Tuesday, August 2, 2016

Etiquette and a True Lady

Unconsciously she encircles herself with an atmosphere of unruffled strength, which, to those who come into it, gives confidence and repose. Within her influence the diffident grow self-possessed, the impudent are checked, the inconsiderate are admonished; even the rude are constrained to be mannerly.

Ladyhood with a Capital "L"

Calvert says: "Ladyhood is an emanation from the heart subtilized by culture;" giving as two requisites for the highest breeding, transmitted qualities and the culture of good training. He continues: "Of the higher type of ladyhood may always be said what Steele said of Lady Elizabeth Hastings, 'that unaffected freedom and conscious innocence gave her the attendance of the graces in all her actions.' At its highest, ladyhood implies a spirituality made manifest in poetic grace. From the lady there exhales a subtle magnetism. Unconsciously she encircles herself with an atmosphere of unruffled strength, which, to those who come into it, gives confidence and repose.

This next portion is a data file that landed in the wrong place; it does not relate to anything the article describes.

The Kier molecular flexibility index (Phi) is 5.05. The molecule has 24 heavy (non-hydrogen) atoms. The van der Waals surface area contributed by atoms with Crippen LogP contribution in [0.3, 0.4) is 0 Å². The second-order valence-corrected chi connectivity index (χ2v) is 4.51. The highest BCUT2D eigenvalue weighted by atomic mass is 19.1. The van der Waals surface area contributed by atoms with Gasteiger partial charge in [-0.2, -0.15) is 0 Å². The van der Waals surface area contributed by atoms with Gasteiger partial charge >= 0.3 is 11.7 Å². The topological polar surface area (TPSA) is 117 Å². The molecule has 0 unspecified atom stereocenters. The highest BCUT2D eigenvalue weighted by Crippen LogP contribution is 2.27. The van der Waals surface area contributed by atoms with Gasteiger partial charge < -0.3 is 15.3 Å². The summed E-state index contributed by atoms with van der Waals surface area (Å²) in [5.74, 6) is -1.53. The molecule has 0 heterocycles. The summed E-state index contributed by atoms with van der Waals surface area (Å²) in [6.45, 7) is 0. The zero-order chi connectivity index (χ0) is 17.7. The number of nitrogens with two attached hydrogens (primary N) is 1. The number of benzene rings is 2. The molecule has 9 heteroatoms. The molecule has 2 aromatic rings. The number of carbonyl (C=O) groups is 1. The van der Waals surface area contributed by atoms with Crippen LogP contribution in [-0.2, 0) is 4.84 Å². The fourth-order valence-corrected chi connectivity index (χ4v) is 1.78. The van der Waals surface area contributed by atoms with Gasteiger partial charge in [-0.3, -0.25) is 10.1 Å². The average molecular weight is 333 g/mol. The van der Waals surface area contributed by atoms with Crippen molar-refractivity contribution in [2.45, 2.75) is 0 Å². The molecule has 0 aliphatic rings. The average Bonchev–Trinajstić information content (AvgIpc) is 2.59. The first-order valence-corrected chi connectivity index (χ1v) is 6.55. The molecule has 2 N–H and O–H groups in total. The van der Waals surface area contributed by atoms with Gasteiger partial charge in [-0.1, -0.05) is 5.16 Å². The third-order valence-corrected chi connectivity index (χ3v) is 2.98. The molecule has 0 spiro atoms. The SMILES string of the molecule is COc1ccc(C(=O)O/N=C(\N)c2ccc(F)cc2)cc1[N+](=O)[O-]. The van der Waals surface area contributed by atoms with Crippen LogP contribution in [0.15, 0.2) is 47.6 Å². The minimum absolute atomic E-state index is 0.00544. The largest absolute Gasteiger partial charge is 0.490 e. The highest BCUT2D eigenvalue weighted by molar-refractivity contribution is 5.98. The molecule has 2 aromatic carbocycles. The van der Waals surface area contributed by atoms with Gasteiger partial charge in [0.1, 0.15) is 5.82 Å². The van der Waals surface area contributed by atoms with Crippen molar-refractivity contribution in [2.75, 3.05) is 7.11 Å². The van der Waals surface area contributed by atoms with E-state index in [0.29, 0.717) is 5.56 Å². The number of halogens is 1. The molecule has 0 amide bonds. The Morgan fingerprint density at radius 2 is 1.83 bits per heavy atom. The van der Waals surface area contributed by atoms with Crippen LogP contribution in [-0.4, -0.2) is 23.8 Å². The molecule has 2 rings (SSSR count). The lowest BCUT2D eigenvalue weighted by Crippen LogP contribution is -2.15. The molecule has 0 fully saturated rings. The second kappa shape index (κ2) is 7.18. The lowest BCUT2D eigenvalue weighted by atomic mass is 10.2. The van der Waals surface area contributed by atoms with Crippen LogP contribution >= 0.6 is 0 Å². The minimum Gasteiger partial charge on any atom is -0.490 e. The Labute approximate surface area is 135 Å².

Within her influence the diffident grow self-possessed, the impudent are checked, the inconsiderate are admonished; even the rude are constrained to be mannerly, and the refined are perfected; all spelled, unawares, by the flexible dignity, the commanding gentleness, the thorough womanliness of her look, speech and demeanor. A sway is this, purely spiritual. 

Every sway, every legitimate, every enduring sway is spiritual; a regnancy of light over obscurity, of right over brutality. The only real gains ever made are spiritual gains—a further subjection of the gross to the incorporeal, of body to soul, of the animal to the human. The finest and most characteristic acts of a lady involve a spiritual ascension, a growing out of herself. In her being and bearing, patience, generosity, benignity are the graces that give shape to the virtues of truthfulness."

Here is the test of true ladyhood. Whenever the young find themselves in the company of those who do not make them feel at ease, they should know that they are not in the society of true ladies and true gentlemen, but of pretenders; that well-bred men and women can only feel at home in the society of the well-bred.
From Our Deportment, 1881


Etiquette Enthusiast, Maura J. Graber, is the Site Moderator and Editor for the Etiquipedia© Etiquette Encyclopedia